Over the years, conspiracy theorists would have us believe the moon landing was faked, there are aliens at Area 51 (I'm not entirely willing to rule this one out), and that Elvis Presley is alive and well, perhaps reminiscing with Tupac about living in the spotlight. Here's one more to add to the pile—5G
cell towers are somehow responsible for spreading COVID-19
, according to the latest ridiculous conspiracy theory making the rounds. Even worse, it seems some people are setting 5G cell towers ablaze in a horribly misguided, dangerous attempt to end the Coronavirus pandemic
We're not making this stuff up. This is happening in the United Kingdom, and there is a video of a burning cell tower making the rounds on YouTube and Facebook, with claims there is some sort of link between 5G
radio transmissions and COVID-19. The UK Government Department for Digital, Culture, Media, and Sports (DCMS) said "there is absolutely no credible evidence" of a link, and called claims to the contrary "crackpot conspiracy theories."
"We have received several reports of criminal damage to phone masts and abuse of telecoms engineers apparently inspired by crackpot conspiracy theories circulating online. Those responsible for criminal acts will face the full force of the law," DCMS stated on Twitter.
It is not just random posts on Twitter and Facebook, either. UK communications regulator Ofcom issued a warning to a community radio station (Uckfield FM) for "potentially harmful statements about the Coronavirus" made by a guest that was identified as a "registered nurse."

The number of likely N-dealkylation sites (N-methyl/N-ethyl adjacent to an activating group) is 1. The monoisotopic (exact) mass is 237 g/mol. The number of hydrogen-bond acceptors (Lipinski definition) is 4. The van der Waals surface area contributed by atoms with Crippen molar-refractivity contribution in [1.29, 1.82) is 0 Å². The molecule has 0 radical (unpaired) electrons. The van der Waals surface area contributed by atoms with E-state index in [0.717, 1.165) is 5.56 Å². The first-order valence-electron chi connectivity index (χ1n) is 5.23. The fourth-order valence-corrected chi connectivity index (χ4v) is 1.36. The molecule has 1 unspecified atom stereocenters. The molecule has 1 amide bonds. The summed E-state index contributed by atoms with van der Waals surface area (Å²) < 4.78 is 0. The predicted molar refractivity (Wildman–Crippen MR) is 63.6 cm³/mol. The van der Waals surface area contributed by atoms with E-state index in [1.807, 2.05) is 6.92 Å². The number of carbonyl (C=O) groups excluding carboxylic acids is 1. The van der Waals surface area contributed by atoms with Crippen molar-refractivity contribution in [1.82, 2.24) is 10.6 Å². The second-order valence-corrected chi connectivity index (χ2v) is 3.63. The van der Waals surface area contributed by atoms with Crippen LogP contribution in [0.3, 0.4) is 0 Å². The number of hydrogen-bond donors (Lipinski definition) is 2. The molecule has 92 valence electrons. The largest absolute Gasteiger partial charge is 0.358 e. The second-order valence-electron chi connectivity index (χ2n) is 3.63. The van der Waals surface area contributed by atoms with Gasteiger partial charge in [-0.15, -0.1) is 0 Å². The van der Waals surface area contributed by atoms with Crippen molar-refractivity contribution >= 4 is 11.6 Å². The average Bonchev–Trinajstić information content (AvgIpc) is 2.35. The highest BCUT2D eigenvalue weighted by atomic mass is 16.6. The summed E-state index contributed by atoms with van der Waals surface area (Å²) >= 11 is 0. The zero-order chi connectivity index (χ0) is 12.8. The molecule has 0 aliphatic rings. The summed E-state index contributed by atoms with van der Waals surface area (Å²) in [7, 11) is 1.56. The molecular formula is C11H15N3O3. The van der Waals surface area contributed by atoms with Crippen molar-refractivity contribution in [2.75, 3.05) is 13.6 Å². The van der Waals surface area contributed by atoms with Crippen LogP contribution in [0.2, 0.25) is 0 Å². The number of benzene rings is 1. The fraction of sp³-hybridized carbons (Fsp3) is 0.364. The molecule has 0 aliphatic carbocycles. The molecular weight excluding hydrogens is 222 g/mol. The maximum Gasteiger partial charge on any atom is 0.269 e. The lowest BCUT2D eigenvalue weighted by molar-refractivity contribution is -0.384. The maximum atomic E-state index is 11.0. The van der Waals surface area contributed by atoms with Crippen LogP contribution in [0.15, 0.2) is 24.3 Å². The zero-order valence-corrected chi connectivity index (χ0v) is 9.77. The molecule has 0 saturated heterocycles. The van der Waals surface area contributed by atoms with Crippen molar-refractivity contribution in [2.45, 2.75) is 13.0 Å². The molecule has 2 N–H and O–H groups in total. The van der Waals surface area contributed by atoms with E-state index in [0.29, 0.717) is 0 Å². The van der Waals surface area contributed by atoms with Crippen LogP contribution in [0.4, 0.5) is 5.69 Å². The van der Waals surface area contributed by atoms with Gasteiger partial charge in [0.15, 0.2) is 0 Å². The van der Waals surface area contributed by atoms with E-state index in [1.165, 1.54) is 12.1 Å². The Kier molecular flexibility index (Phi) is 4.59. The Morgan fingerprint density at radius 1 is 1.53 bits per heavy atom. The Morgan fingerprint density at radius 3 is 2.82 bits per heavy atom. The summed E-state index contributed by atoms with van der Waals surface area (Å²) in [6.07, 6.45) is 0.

"What 5G actually does is absorbs oxygen and that's really important to know. So, on your oxygen molecules, the little electrons with 5G, they start to like, oscillate, so this 5G is absorbing the oxygen and then your hemoglobin can't take up the oxygen. So how long do you think it is going to take the human body to fall over because it suddenly cannot take up oxygen into cells?," the guest stated.
She goes on to state that 5G was rolled out in Wuhan, where the Coronavirus is believed to have originated from, shortly before the spread of COVID-19.
These claims lack scientific evidence, obviously. Along with the burning of 5G cell towers, the claims also prompted a response by Cabinet Office minister Michael Grove, who called them "dangerous nonsense." NHS Director Stephen Powis added to Grove's comments, saying he is "absolutely outraged and disgusted that people would be taking action against the infrastructure we need to tackle this emergency."
"This is not acceptable and only impacts on our ability as an industry to maintain the resilience and operational capacity of the networks to support mass home working and critical connectivity to the emergency services, vulnerable consumers and hospitals," Powis said.
For anyone who is interested, the UK's independent fact checking charity, Full Fact
, posted information about the two primary claims fueling the conspiracy theories—that 5G might suppress the immune system, and that viruses can communicate through radio waves. In no uncertain terms, the fact checking site notes, "neither of these theories is backed up by evidence."
We'll also offer our professional opinion here that this whole notion and conspiracy theory is just plain and simple crazy talk, and dangerously misguided at that. It is also worth noting that COVID-19 is spreading in places that do not have 5G networks
, including parts of the UK and Iran, the latter of which had the sixth-highest number of reported cases and the fourth-highest number of deaths.